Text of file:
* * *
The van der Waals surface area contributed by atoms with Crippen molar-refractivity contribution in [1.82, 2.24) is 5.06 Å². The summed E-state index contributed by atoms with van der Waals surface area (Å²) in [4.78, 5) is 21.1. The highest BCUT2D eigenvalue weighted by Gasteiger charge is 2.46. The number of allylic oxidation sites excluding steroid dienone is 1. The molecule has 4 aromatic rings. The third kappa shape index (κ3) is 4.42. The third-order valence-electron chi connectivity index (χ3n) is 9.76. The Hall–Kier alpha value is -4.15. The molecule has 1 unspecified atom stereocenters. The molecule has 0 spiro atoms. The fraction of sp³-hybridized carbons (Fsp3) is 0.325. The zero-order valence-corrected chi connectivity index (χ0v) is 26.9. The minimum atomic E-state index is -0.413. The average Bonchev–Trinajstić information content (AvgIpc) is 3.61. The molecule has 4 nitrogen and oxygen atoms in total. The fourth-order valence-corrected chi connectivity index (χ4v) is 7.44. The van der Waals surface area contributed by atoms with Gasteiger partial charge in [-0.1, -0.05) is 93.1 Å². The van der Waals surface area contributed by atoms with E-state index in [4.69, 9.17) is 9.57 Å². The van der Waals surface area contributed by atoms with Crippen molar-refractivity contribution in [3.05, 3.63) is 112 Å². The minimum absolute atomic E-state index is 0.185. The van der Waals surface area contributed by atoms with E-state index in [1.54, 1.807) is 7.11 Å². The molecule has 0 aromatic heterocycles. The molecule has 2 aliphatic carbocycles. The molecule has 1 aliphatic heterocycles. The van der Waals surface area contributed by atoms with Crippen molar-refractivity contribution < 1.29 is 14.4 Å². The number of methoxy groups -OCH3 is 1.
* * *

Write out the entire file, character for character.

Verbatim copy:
The van der Waals surface area contributed by atoms with Crippen molar-refractivity contribution in [1.82, 2.24) is 5.06 Å². The summed E-state index contributed by atoms with van der Waals surface area (Å²) in [4.78, 5) is 21.1. The highest BCUT2D eigenvalue weighted by Gasteiger charge is 2.46. The number of allylic oxidation sites excluding steroid dienone is 1. The molecule has 4 aromatic rings. The third kappa shape index (κ3) is 4.42. The third-order valence-electron chi connectivity index (χ3n) is 9.76. The Hall–Kier alpha value is -4.15. The molecule has 1 unspecified atom stereocenters. The molecule has 0 spiro atoms. The fraction of sp³-hybridized carbons (Fsp3) is 0.325. The zero-order valence-corrected chi connectivity index (χ0v) is 26.9. The minimum atomic E-state index is -0.413. The average Bonchev–Trinajstić information content (AvgIpc) is 3.61. The molecule has 4 nitrogen and oxygen atoms in total. The fourth-order valence-corrected chi connectivity index (χ4v) is 7.44. The van der Waals surface area contributed by atoms with Gasteiger partial charge in [-0.1, -0.05) is 93.1 Å². The van der Waals surface area contributed by atoms with E-state index in [4.69, 9.17) is 9.57 Å². The van der Waals surface area contributed by atoms with Crippen molar-refractivity contribution in [3.05, 3.63) is 112 Å². The minimum absolute atomic E-state index is 0.185. The van der Waals surface area contributed by atoms with E-state index in [1.54, 1.807) is 7.11 Å². The molecule has 0 aromatic heterocycles. The molecule has 2 aliphatic carbocycles. The molecule has 1 aliphatic heterocycles. The van der Waals surface area contributed by atoms with Crippen molar-refractivity contribution < 1.29 is 14.4 Å². The number of methoxy groups -OCH3 is 1.